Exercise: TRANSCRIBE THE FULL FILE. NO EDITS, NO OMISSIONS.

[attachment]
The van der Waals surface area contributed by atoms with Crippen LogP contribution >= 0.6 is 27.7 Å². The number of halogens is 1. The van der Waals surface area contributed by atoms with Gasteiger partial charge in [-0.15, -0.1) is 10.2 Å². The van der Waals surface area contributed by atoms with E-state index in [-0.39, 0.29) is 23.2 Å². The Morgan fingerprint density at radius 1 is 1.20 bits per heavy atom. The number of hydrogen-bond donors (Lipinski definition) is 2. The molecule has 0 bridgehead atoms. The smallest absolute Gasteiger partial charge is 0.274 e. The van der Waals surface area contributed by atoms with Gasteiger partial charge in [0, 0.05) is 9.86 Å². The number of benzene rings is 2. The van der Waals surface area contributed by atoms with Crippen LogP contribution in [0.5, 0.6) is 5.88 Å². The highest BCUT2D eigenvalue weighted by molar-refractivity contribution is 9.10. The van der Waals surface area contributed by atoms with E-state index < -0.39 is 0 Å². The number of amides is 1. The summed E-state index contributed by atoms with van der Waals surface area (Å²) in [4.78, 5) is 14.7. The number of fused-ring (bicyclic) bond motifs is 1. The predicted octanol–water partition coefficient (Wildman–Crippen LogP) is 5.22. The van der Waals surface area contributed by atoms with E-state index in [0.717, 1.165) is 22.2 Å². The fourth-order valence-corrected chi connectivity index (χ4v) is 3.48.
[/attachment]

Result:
The van der Waals surface area contributed by atoms with Crippen LogP contribution >= 0.6 is 27.7 Å². The number of halogens is 1. The van der Waals surface area contributed by atoms with Gasteiger partial charge in [-0.15, -0.1) is 10.2 Å². The van der Waals surface area contributed by atoms with E-state index in [-0.39, 0.29) is 23.2 Å². The Morgan fingerprint density at radius 1 is 1.20 bits per heavy atom. The number of hydrogen-bond donors (Lipinski definition) is 2. The molecule has 0 bridgehead atoms. The smallest absolute Gasteiger partial charge is 0.274 e. The van der Waals surface area contributed by atoms with Gasteiger partial charge in [0, 0.05) is 9.86 Å². The number of benzene rings is 2. The van der Waals surface area contributed by atoms with Crippen LogP contribution in [0.5, 0.6) is 5.88 Å². The highest BCUT2D eigenvalue weighted by molar-refractivity contribution is 9.10. The van der Waals surface area contributed by atoms with E-state index < -0.39 is 0 Å². The number of amides is 1. The summed E-state index contributed by atoms with van der Waals surface area (Å²) in [4.78, 5) is 14.7. The number of fused-ring (bicyclic) bond motifs is 1. The predicted octanol–water partition coefficient (Wildman–Crippen LogP) is 5.22. The van der Waals surface area contributed by atoms with E-state index in [0.717, 1.165) is 22.2 Å². The fourth-order valence-corrected chi connectivity index (χ4v) is 3.48.